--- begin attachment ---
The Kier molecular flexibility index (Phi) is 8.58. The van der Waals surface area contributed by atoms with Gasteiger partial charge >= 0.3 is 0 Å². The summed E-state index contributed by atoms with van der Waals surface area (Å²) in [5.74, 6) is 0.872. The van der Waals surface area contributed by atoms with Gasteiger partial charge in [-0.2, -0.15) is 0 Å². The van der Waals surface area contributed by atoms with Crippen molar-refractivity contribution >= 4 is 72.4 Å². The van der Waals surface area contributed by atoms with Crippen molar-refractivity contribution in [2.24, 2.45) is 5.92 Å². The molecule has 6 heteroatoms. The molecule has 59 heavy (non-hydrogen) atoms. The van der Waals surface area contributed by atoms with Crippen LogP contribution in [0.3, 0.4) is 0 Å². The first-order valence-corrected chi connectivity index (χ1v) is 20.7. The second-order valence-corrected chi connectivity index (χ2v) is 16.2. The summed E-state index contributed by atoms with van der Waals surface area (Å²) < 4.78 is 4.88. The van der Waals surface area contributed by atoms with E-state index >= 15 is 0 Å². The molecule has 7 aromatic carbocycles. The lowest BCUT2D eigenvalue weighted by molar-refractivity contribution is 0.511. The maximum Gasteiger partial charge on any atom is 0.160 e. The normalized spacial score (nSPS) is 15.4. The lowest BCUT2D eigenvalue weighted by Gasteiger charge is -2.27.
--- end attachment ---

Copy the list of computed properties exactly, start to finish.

The Kier molecular flexibility index (Phi) is 8.58. The van der Waals surface area contributed by atoms with Gasteiger partial charge >= 0.3 is 0 Å². The summed E-state index contributed by atoms with van der Waals surface area (Å²) in [5.74, 6) is 0.872. The van der Waals surface area contributed by atoms with Gasteiger partial charge in [-0.2, -0.15) is 0 Å². The van der Waals surface area contributed by atoms with Crippen molar-refractivity contribution >= 4 is 72.4 Å². The van der Waals surface area contributed by atoms with Crippen molar-refractivity contribution in [2.24, 2.45) is 5.92 Å². The molecule has 6 heteroatoms. The molecule has 59 heavy (non-hydrogen) atoms. The van der Waals surface area contributed by atoms with Crippen LogP contribution in [0.3, 0.4) is 0 Å². The first-order valence-corrected chi connectivity index (χ1v) is 20.7. The second-order valence-corrected chi connectivity index (χ2v) is 16.2. The summed E-state index contributed by atoms with van der Waals surface area (Å²) < 4.78 is 4.88. The van der Waals surface area contributed by atoms with E-state index >= 15 is 0 Å². The molecule has 7 aromatic carbocycles. The lowest BCUT2D eigenvalue weighted by molar-refractivity contribution is 0.511. The maximum Gasteiger partial charge on any atom is 0.160 e. The normalized spacial score (nSPS) is 15.4. The lowest BCUT2D eigenvalue weighted by Gasteiger charge is -2.27.